Inverted trough

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inverted trough

An atmospheric trough with pressure increasing toward the pole, which is opposite of the orientation of most midlatitude troughs. There are three primary types:

  1. Easterly waves, which are lower-tropospheric waves embedded in the tropical easterlies on the equatorward side of the subtropical high. They typically move from east to west and are sometimes identified as an "inverted V" on satellite imagery, particularly over West Africa and the subtropical North Atlantic Ocean.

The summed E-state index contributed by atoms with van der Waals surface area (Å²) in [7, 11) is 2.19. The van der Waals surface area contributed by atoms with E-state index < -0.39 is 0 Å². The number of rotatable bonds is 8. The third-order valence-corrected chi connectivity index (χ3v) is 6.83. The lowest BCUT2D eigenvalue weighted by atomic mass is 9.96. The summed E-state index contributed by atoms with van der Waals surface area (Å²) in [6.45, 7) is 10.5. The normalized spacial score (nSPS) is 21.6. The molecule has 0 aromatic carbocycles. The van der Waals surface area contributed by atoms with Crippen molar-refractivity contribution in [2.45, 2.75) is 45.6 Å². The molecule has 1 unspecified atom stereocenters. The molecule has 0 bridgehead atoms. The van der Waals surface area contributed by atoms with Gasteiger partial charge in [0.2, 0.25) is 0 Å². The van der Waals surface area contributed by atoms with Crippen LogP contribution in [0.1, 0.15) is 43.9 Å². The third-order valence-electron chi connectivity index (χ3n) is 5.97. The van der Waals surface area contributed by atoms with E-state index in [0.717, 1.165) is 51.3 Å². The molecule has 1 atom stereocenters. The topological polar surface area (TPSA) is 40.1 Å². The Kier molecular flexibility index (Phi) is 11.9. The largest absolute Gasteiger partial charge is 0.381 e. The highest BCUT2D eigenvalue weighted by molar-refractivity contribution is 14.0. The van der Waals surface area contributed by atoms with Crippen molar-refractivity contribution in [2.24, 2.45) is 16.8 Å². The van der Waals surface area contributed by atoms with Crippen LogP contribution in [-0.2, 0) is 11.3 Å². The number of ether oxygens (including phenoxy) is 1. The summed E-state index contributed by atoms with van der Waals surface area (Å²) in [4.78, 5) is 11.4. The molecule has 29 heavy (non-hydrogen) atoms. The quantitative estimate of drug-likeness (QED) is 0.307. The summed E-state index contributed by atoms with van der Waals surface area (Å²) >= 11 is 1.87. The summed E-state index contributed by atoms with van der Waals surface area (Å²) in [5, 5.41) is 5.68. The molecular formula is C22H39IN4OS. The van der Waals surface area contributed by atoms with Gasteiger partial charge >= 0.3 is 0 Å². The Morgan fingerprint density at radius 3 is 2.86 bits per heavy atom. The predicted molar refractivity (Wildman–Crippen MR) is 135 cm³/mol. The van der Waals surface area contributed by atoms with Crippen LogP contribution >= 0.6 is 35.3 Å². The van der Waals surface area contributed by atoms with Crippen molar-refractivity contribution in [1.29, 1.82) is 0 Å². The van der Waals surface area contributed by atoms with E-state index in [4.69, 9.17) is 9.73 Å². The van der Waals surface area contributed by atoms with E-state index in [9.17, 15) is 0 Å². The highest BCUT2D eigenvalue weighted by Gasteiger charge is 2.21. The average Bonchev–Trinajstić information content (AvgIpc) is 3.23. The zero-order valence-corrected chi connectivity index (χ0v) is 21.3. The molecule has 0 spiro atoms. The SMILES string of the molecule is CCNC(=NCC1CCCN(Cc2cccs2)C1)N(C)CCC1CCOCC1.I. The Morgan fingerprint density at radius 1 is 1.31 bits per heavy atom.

2. Upper-tropospheric lows or troughs that form over the Gulf of Mexico or the southern United States on the equatorward side of the anticyclone in the monsoon region. Theses features move from east to west and are a common transition feature that can increase thunderstorm activity due to the associated cooling aloft and increased wind shear along their flanks during the North American monsoon.

  3. Troughs on the poleward side of a parent extratropical cyclone. They are most often associated with orographically forced features like cold-air damming or coastal fronts.

Term updated 18 March 2019.

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